For Immediate Release, June 10, 2014

Contact: Dr. Robin Silver, (602)799-3275

Judge Rejects Plan to Siphon Water From Arizona's San Pedro River for Sprawl Development

SIERRA VISTA, Ariz.— A Maricopa County judge has rejected a controversial plan for a massive groundwater pumping project that would drain water away from Arizona’s San Pedro River to feed sprawl development in the town of Sierra Vista.

The ruling said the conservation value of the Upper San Pedro River — including for birds, fish and other wildlife — wasn’t properly considered in April 2013 when the Arizona Department of Water Resources approved the plan to pump water away for the Tribute development, which would include nearly 7,000 new homes and commercial lots.

“This is a huge victory, not just for the San Pedro but for waters around the state that provide life-giving habitat for wildlife,” said Robin Silver, a cofounder of the Center for Biological Diversity. “Sprawling projects like the one in Sierra Vista exact a massive toll on Arizona’s natural resources. The San Pedro is a lifeblood of southern Arizona and it deserves better than to be drained for profits.”

The Center, along with Sierra Vista resident Tricia Gerrodette and the Bureau of Land Management, sued over the Department of Water Resources’ decision because it ignored the impact on wildlife, local residents and businesses dependent on a healthy San Pedro River. Despite volumes of scientific studies showing that the San Pedro and the groundwater aquifer are interconnected, the state decided that it could be pumped away.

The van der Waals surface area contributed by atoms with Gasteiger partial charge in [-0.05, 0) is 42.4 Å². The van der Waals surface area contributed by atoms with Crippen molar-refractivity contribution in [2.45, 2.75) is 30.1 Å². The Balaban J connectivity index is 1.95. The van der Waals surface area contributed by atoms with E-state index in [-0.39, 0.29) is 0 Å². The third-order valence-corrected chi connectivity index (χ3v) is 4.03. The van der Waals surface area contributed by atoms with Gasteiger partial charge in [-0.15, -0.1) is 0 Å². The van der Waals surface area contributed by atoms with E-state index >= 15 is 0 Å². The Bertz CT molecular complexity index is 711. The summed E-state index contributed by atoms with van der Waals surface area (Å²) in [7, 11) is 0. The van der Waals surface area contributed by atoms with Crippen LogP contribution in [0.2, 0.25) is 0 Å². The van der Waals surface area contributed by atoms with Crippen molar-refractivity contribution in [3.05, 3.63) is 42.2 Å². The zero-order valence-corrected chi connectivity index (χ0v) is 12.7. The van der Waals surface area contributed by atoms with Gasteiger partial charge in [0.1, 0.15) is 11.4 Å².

“We’re happy to see the judge recognized the connection between surface water and ground water,” Silver said. “That’s a significant realization, and it makes sense. You can’t suck away water in the aquifer and not expect a downstream river to be anything but damaged. This groundwater pumping project would have killed the San Pedro.”

The Upper San Pedro is the last undammed and free-flowing river in the desert Southwest. It’s a biological treasure providing important habitat for a wide array of species and a refuge from the impacts of development and climate change. The San Pedro is also one of the most important migratory flyways in the United States; millions of songbirds use it each year during their migrations between Central America and Canada.

The river is home to the San Pedro Riparian National Conservation Area, a reserve managed by the Bureau of Land Management to protect and enhance this national treasure. The area attracts thousands of visitors, who contribute millions of dollars to the local economy, each year.

The Center for Biological Diversity is a national, nonprofit conservation organization with more than 775,000 members and online activists dedicated to the protection of endangered species and wild places.

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